GEOFFREY, John (d.?1409), of Shrewsbury, Salop.
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Family and Education
Bailiff, Shrewsbury Sept. ?1386-7, 1392-3, 1396-7; assessor 1403-4.3
Geoffrey’s family had been established in Shrewsbury since the 13th century. His putative father represented the town in Parliament in 1363, 1369 and 1378, held office as bailiff in 1369-70, 1374-5 and 1377-8, and was one of the council of 12 in 1381-3.4 It is more likely to have been the younger John Geoffrey who occupied the bailiffship in 1386-7 and appeared as a member of the new council set up at Shrewsbury abbey in the presence of Richard Fitzalan, earl of Arundel, on 16 Aug. 1389. During his second term as bailiff, Geoffrey was jointly responsible on 21 Sept. 1392 for completing, on the community’s behalf and at the earl’s request, an agreement allowing the local Austin Friars to enclose certain lands outside the walls in return for two acres and a stone quarry recently purchased from Geoffrey himself. He occasionally witnessed local conveyances before being returned for the borough to Parliament during his final term as bailiff. He was present at a special meeting of the Shrewsbury guild merchant on 20 Dec. 1397, the occasion of the admission to the guild of his three sons.5 In September 1404 Geoffrey conveyed two plots of land in the fields behind Shrewsbury castle to William Tour (brother of Simon*), receiving in return an annual rent of 26s.8d. for term of his life. It was in right of his wife that in 1405, he presented to ‘Baldwin’s’ chantry in St. Chad’s church.6 There is insufficient evidence to establish whether it was this John Geoffrey who, described as a fletcher, was hit on the head with a stick by one John Walker in Dogpole, Shrewsbury, on 21 July 1409, and subsequently died, although the MP is not recorded thereafter. In 1424 some of his Shrewsbury property was in the possession of the heirs of David Holbache*.7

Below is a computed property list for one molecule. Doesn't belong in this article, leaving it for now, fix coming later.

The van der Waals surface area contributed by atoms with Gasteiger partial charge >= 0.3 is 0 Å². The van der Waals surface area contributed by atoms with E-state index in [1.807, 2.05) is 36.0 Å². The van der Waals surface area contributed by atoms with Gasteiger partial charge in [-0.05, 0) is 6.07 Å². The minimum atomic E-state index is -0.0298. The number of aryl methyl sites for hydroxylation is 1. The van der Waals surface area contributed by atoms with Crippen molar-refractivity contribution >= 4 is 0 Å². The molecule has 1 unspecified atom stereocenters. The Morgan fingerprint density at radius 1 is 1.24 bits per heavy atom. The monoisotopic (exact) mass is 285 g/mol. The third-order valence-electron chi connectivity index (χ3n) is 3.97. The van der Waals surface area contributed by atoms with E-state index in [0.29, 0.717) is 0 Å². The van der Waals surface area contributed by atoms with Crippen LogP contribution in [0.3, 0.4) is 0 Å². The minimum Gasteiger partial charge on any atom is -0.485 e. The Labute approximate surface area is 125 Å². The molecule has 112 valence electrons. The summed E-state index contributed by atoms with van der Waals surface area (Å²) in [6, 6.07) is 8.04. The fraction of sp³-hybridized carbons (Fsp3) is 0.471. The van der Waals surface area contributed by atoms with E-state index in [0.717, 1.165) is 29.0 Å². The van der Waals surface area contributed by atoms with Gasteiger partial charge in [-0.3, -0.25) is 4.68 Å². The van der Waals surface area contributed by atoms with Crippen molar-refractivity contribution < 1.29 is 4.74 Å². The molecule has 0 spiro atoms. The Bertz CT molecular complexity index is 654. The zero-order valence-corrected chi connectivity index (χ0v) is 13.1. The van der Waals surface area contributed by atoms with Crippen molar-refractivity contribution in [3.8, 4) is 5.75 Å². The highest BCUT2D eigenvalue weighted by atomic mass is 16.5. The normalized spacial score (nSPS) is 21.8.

Ref Volumes: 1386-1421
Author: L. S. Woodger
Variants; Jeffray, Jeffrey.
- 1. Wm. Salt Arch. Soc. xiii. 86.
- 2. Thomas Lynley of Shrewsbury referred to Geoffrey as ‘fratris mei’, and may therefore have been his brother-in-law: Add. 30321, ff. 43, 44.
- 3. Trans. Salop Arch. Soc. (ser. 1), iii. 240-1; Shrewsbury Guildhall box II 67, f. 11d.
- 4. Trans. Salop Arch. Soc. (ser. 3), iv. 224, 231; vii. 317; Shrewbury Lib. deeds 185, 3743-6; CPR, 1381-5, p. 2.
- 5. H. Owen and J.B. Blakeway, Hist. Shrewsbury, i. 172; ii. 454; CPR, 1396-9, pp. 472-5; Shrewsbury Lib. deed 2725; Trans. Salop Arch. Soc. (ser. 3), v. 40; xlvii. 63-64.